Environmental anxiety is a very common form of anxiety for . Thai Ridegback dogs may have anxiety about the environment or space itself. Environmental anxiety is often due to traumatic memories or experiences in a specific place or a place that seems similar to where traumatic memories have occurred. may also have anxiety from sounds, lights, or other intense sensory stimuli. Thunder is an environmental stimulus that gives many a sense of anxiety.
The last main form of anxiety that , or any other of , may suffer from is generalized anxiety. Generalized anxiety may not have a noticeable trigger and is very persistent. When suffering from generalized anxiety your may be almost constantly struggling with anxiety. Your may exhibit more symptoms when exposed to triggering stimuli, but often not fully leave their anxious state.
Your may suffer from one, or all, of these major forms of anxiety. What is important is being able to recognize anxiety in and help relieve some of the worry, , and nervousness from your .
Signs of Anxiety in
There are many different signs of anxiety your Thai Ridgeback can display. Many signs of anxiety mimic typical behaviors, so it is important to be aware of your ’s behaviors when not exposed to a trigger to discern what behavior is typical for your Thai Ridgeback and what behavior is a symptom of anxiety.
We’ve put together a series of behaviors that your Thai Ridgeback may be exhibiting as a sign of anxiety.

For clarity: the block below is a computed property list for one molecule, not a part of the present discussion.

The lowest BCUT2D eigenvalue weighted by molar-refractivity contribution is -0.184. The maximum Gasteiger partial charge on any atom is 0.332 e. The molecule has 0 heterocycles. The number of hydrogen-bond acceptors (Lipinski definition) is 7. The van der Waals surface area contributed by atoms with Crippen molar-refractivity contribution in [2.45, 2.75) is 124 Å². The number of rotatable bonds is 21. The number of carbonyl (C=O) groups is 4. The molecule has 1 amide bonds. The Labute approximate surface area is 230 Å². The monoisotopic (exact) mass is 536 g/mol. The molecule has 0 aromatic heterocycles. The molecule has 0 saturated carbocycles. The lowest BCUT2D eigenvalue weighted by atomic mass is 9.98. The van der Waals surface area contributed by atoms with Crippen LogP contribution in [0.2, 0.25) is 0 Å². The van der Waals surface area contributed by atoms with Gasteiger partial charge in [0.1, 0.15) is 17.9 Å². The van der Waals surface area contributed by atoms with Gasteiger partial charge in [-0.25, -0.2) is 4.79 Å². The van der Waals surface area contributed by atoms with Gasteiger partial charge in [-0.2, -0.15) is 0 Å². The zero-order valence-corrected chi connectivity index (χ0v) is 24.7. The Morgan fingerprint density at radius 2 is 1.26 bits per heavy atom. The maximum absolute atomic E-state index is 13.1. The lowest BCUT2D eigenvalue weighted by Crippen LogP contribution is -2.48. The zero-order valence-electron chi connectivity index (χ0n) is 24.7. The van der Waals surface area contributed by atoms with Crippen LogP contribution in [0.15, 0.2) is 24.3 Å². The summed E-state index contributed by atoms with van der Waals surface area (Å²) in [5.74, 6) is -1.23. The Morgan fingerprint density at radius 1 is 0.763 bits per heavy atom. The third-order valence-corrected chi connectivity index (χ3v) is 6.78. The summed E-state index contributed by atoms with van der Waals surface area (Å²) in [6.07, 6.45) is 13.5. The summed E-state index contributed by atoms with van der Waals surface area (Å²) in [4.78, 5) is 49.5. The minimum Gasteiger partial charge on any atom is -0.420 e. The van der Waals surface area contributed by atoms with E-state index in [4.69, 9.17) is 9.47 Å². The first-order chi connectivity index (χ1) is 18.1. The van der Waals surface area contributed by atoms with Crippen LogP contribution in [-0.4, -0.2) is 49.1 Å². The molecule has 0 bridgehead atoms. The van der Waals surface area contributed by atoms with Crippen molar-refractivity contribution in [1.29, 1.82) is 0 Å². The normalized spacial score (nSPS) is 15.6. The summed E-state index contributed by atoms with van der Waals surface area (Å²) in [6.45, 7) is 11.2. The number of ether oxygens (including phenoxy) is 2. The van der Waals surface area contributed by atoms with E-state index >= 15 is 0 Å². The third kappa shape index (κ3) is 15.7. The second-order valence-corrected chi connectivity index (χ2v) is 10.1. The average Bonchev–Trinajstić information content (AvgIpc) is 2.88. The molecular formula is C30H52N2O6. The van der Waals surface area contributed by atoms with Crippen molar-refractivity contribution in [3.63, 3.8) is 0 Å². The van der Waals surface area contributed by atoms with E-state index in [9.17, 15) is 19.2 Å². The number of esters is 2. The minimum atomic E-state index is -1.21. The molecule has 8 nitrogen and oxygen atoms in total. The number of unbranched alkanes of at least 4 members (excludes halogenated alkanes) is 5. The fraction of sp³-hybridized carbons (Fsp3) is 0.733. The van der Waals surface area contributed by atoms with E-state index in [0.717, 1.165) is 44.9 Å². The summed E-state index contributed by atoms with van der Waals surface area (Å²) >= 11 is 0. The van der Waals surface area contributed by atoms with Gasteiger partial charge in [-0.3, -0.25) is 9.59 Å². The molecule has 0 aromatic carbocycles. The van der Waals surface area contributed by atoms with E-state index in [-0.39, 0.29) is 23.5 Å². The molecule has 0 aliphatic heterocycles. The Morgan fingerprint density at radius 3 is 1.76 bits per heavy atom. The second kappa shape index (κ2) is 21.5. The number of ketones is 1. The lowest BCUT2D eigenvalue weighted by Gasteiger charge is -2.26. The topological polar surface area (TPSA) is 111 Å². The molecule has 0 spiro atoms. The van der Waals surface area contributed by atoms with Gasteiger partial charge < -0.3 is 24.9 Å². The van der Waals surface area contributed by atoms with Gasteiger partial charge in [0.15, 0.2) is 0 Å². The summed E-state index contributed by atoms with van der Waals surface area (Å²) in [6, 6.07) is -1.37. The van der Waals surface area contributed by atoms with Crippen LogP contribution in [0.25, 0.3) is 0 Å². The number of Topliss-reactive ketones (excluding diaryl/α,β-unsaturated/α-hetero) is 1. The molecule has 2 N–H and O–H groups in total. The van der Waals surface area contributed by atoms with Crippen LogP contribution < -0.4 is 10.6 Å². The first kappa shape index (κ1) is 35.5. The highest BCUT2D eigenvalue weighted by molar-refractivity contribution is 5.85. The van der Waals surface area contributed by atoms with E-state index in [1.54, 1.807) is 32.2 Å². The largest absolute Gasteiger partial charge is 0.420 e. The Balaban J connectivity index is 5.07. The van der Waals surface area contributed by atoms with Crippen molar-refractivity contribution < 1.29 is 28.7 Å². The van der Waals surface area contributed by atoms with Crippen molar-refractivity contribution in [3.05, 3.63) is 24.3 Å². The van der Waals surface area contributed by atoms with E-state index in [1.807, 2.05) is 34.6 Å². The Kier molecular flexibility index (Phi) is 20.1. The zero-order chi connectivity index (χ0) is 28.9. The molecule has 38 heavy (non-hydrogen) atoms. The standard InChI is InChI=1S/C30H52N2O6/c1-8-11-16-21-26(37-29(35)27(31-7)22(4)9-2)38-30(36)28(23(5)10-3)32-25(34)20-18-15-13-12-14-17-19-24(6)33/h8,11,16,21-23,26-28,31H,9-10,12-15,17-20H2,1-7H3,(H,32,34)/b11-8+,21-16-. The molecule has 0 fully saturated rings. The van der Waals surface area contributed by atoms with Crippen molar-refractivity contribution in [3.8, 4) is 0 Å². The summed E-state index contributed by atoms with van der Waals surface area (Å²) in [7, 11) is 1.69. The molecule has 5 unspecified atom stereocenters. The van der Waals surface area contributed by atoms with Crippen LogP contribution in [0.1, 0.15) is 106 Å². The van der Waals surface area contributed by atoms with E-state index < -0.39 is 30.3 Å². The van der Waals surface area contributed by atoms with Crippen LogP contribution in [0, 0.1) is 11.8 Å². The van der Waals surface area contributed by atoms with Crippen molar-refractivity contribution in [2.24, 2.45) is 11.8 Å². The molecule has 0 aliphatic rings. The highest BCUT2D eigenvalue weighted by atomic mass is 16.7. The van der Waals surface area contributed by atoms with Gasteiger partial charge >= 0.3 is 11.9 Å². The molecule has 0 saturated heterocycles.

Excessive barking or whining can signal anxiety in your Thai Ridgeback, particularly if it seems to be caused by nothing. Repetitive movement like pacing can be a sign of anxiety, as can vigorous movement such as shaking. Your Thai Ridgeback may yawn for longer amounts of time and more often when they are anxious or stressed. Drooling excessively and panting, not after , is also a common result of anxiety.
Keep an eye out for changes in your Thai Ridgeback’s overall stance, as postures, and other body language cues can be excellent indicators of anxiety. If your Thai Ridgeback is more rigid than usual or adjusts more weight to be leaning on their rear legs your may be suffering from anxiety. The tail between the legs and pinned to the back of your ’s head are also signs of anxiety or stress.